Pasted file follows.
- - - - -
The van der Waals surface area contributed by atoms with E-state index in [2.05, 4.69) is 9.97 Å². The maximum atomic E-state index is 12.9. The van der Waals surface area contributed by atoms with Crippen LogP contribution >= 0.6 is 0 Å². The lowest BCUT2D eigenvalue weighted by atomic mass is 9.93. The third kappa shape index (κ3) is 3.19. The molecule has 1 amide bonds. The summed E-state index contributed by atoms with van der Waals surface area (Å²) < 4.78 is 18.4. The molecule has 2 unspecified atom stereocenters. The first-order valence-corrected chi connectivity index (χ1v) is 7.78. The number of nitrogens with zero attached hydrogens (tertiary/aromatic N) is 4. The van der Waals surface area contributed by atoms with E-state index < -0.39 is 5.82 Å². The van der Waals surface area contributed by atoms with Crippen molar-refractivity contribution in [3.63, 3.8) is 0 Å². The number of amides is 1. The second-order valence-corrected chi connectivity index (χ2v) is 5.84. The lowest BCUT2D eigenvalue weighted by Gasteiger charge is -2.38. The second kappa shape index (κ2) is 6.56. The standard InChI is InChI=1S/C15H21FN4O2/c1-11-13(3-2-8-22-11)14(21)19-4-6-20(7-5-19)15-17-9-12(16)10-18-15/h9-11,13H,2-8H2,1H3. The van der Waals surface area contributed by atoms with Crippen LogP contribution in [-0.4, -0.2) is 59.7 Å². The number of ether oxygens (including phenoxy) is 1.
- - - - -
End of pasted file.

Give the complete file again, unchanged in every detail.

The van der Waals surface area contributed by atoms with E-state index in [2.05, 4.69) is 9.97 Å². The maximum atomic E-state index is 12.9. The van der Waals surface area contributed by atoms with Crippen LogP contribution >= 0.6 is 0 Å². The lowest BCUT2D eigenvalue weighted by atomic mass is 9.93. The third kappa shape index (κ3) is 3.19. The molecule has 1 amide bonds. The summed E-state index contributed by atoms with van der Waals surface area (Å²) < 4.78 is 18.4. The molecule has 2 unspecified atom stereocenters. The first-order valence-corrected chi connectivity index (χ1v) is 7.78. The number of nitrogens with zero attached hydrogens (tertiary/aromatic N) is 4. The van der Waals surface area contributed by atoms with E-state index < -0.39 is 5.82 Å². The van der Waals surface area contributed by atoms with Crippen molar-refractivity contribution in [3.63, 3.8) is 0 Å². The number of amides is 1. The second-order valence-corrected chi connectivity index (χ2v) is 5.84. The lowest BCUT2D eigenvalue weighted by Gasteiger charge is -2.38. The second kappa shape index (κ2) is 6.56. The standard InChI is InChI=1S/C15H21FN4O2/c1-11-13(3-2-8-22-11)14(21)19-4-6-20(7-5-19)15-17-9-12(16)10-18-15/h9-11,13H,2-8H2,1H3. The van der Waals surface area contributed by atoms with Crippen LogP contribution in [-0.4, -0.2) is 59.7 Å². The number of ether oxygens (including phenoxy) is 1.